To create a supportive, healthy space, identify the feng shui natural element that best describes you or the person who will spend the most time in the room. Then decorate the room using colors, fabrics and/or textures suggested for that element. Enhance the room with items that naturally nurture your dominant element. For example, if your dominant element is wood, use water to nurture it; if your dominant element is earth, use fire to support it.
If you don't feel comfortable with a room's decor, determine whether there's too much of one element, and then introduce its controlling element to balance it. Anne Mansfield, executive director of the International Feng Shui Guild, offers the following examples of how to redecorate for better balance.
If a family room is dominated by wood paneling, floors and furniture, balance it with metal, which controls wood. Paint one or more walls white (a color representing metal), and then add actual metal objects and pastel accessories, such as pillows, to cut the excess wood.
Or diminish wood elements by introducing fire element fabrics in vibrant colors and patterns. Use touches of the earth element such as collectibles, baskets and earth colors, and to a lesser degree, the water element (because it "feeds" wood), in the form of curving shapes and fabrics or photographs of water scenes.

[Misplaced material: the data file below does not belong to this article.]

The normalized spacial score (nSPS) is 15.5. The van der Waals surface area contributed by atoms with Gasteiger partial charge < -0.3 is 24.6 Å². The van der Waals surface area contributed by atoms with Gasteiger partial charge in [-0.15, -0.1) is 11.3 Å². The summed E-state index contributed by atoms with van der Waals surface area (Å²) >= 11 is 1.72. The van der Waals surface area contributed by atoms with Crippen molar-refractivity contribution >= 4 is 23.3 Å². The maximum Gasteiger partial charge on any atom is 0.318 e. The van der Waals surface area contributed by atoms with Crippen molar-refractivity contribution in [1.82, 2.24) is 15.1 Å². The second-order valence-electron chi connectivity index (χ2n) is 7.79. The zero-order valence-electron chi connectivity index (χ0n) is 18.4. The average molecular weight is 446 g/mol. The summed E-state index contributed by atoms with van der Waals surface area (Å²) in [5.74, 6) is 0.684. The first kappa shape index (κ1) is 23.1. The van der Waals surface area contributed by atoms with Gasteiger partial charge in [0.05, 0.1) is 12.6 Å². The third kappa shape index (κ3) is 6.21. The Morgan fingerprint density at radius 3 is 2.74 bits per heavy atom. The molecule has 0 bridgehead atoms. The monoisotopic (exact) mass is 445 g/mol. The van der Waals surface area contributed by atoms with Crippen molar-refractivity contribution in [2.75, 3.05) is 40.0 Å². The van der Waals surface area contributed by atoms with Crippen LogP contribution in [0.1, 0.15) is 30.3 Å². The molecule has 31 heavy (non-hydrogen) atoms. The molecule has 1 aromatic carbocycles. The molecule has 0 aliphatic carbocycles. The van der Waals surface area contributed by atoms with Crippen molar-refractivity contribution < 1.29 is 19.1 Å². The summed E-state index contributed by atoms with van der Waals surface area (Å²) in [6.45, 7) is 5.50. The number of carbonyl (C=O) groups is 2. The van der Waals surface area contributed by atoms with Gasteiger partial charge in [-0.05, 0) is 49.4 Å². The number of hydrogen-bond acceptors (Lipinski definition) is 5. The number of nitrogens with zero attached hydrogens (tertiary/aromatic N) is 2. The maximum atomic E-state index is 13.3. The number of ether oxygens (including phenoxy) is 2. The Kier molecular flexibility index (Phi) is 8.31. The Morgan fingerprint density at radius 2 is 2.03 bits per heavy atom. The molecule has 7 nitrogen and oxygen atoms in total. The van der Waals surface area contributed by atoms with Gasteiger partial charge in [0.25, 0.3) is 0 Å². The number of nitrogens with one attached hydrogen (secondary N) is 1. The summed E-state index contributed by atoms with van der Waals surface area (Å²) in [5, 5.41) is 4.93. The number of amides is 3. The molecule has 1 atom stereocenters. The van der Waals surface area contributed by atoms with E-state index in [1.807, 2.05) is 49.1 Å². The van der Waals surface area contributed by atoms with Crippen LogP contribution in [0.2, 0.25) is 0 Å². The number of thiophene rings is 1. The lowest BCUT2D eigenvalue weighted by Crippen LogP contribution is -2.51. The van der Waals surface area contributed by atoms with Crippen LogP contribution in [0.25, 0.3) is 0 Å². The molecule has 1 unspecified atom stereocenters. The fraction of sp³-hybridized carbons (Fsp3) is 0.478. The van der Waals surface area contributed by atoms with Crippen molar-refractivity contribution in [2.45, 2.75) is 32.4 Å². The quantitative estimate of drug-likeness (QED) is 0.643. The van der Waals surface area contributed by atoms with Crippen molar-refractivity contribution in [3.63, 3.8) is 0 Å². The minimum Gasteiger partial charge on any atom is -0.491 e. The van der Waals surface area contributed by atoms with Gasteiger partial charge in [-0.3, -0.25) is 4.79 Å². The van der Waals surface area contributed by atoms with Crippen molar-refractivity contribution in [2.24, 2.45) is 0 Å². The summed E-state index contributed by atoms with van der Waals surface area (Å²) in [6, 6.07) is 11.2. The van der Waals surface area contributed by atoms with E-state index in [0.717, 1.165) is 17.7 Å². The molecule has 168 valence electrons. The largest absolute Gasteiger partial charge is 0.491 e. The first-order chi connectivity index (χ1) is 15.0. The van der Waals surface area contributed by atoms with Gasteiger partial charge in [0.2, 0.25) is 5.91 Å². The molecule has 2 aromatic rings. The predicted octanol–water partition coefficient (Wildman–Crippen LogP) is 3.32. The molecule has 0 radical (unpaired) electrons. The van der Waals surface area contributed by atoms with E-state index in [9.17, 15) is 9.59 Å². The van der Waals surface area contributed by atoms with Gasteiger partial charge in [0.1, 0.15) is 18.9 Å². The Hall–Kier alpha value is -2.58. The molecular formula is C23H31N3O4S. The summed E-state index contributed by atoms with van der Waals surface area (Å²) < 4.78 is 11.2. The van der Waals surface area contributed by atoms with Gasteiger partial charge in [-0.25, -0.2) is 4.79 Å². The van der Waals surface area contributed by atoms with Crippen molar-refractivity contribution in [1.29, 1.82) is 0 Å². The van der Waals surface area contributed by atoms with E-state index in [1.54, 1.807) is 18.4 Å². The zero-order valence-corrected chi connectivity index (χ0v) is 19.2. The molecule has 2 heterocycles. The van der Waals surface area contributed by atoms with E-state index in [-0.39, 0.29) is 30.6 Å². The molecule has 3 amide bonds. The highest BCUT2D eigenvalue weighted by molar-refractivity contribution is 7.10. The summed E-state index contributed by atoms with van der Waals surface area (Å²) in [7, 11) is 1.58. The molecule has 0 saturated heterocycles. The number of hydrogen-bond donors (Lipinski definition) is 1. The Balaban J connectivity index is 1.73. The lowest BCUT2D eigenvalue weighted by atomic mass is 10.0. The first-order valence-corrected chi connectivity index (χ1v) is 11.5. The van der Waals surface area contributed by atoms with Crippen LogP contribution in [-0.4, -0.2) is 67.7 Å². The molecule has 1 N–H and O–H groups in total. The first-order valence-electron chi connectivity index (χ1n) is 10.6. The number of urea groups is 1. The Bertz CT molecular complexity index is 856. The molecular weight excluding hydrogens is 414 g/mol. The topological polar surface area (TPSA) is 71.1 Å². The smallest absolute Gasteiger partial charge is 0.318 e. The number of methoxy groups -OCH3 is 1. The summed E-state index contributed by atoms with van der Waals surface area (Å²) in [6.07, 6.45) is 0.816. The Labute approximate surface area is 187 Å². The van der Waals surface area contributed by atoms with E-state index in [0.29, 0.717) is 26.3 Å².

Control excess fire elements in a room by adding water in the form of some darker colors, curving shapes, fabrics that flow and scenes of water in artwork. To further enhance the environment, add touches of the metal element (which holds water), such as pastels, refinement, formality and metal frames and containers. Open spaces (breathing room) and circular or arch shapes also have metal energy. Too much fire element can also be mitigated with the earth element by adding comforting fabrics in earth tones, collections of favorite objects, and scenes of flat wheat fields. The number two represents relationship, so add pairs of candles or animals.
You may already practice some feng shui principles intuitively. That's because feng shui is a natural tool for connecting with the inherent balance seeking to arise in every situation. Without consciously working through feng shui principles, your refined intuition may guide you to many of the same conclusions. Together, feng shui and your own instincts can add to your enjoyment of environments you create.